The Syrian city of Aleppo, often referred to as the 'northern capital', has recently been in the headlines due to a government assault on the terrorists' positions in the east of the city.
The Syrian government army has under control almost half of the city, however much of its eastern neighborhood with over 200,000 people is still in the hands of the radical groups.
On Tuesday, the Syrian Arab Army (SAA) with people's militia units advanced into the historic area of the city, retaking the Farafira District in the east of Aleppo.
RIA Novosti correspondent Mikhail Alaeddin has met with the people on the ground to find out what they think of the Russian involvement in the Syrian conflict.
"Last winter the situation in the city was critical for a number of weeks. Daesh terrorists captured the town of Hanaser blocking the main highway and cutting off the supply artery, the so-called "Road of life" into two million-populated Aleppo," the reporter writes in his article for RIA Novosti website.
"I participated in the liberation of Hanaser. We have been trying to retake control over the settlement for over three weeks to be able to resume the supply of Aleppo," Haj Neynava, one the the fighters of Lebanon's Hezbollah movement supporting the Syrian government forces told the reporter.
"The Russian jets have not left us for a single day. Thanks to the Russian pilots we were able to avoid massive losses and relatively quickly completed our misson," he added while the two talked at the Shiite observation point in the 1070 district in southwestern Aleppo.
The armed groups of militants, totalling up to 8,000 terrorists, started their assault on Aleppo from its southern and south-western outskirts at the beginning of August.
However, over 1,500 were eliminated in the first four days of their offensive.
Every day, Russian and Syrian aircraft eliminated caravans of radicals moving towards Aleppo from Idlib Governorate. The Syrian troops with the aerial support of Russian aviation were not only able to repel the attacks of the terrorists but were able to counter-attack and liberate the territories of the artillery schools, part of 1070 district and Ramouseh suburb, the gates to the city's supply route in the south.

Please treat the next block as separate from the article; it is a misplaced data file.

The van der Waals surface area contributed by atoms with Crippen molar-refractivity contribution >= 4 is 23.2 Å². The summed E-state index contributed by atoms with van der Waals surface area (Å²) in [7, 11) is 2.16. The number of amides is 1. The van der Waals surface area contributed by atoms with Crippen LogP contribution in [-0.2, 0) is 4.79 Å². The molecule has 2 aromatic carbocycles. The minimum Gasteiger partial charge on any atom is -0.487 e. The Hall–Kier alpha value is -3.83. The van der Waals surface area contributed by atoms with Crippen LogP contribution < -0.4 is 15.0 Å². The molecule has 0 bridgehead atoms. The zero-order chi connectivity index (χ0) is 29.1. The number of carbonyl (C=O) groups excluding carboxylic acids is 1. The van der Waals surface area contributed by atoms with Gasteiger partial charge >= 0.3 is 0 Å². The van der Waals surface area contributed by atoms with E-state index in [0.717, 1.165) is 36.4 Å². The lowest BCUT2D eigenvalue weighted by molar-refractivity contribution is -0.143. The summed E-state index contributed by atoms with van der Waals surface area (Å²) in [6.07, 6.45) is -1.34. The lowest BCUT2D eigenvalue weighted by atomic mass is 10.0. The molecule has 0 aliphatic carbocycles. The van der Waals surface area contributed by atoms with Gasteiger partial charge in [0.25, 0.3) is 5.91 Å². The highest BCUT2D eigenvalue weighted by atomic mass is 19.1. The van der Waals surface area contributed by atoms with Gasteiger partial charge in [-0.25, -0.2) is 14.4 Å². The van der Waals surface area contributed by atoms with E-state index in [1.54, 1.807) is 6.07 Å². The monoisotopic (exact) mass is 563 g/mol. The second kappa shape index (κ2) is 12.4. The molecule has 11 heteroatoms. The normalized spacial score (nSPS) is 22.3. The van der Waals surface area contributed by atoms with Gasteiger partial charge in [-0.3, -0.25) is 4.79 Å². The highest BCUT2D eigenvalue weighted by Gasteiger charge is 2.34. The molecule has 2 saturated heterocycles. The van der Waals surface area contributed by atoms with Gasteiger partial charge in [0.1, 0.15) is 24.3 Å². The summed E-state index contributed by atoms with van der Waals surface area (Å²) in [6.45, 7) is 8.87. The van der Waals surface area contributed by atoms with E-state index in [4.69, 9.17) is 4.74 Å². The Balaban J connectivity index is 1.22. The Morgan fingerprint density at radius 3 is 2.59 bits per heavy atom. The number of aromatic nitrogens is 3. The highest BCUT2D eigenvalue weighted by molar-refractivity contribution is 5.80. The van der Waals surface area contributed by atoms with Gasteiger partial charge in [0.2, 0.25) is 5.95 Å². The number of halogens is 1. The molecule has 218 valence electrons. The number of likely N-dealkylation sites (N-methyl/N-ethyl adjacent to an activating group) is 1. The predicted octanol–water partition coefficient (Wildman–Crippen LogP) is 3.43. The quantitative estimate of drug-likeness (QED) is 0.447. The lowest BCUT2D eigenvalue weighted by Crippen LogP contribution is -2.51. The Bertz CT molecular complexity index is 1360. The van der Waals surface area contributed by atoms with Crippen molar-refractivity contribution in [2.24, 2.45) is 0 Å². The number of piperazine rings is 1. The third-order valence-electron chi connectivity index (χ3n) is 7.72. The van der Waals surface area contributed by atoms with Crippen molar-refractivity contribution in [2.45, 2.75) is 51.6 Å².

"We wouldn't have been sitting here now. Probably, there wouldn't have been any Aleppo at all. It is walking distance from here to its western neighborhood," chipped in Syrian Captain Mukhannad, as he joined the two men in an underground basement of the observation facility.
"We would have been squeezed and encirlcled, I absolutely agree with you, if not for the Russian jets. They gifted us and our people with the firm hope for victory," the captain added, sipping hot mint tea and eating a piece of spinach pie.
Captain Mukhannad is serving in the Special Forces. Before the war he was a pilot flying Czech trainer aircraft L-39. The captain did not elaborate why he left it for the infantry however recalled that once he was allowed to fly a Russian SU-24.
"You have great aircraft and experts with God-given talent. When I was a student, Russian officers came to teach us how to operate Russian-made jets. Russian officers are men of their words. It is only true now when Moscow said it won't leave us, it hasn't left us and keeps helping us in every possible way," he said.
1070 District is an apartment project in southwestern Aleppo, named so due to the number of the apartments. Not all of them were finished before the military actions moved to this part of the country.
There are many residential blocks on the outskirts of the city. Aleppo was growing fast before the war and Syrians called it, before the war, the economic capital of the country.
It had the largest industrial center in the Middle East and the local residents recall that as soon it was captured by the terrorists the equipment from the thousands of plants have been dismantled and moved to Turkey.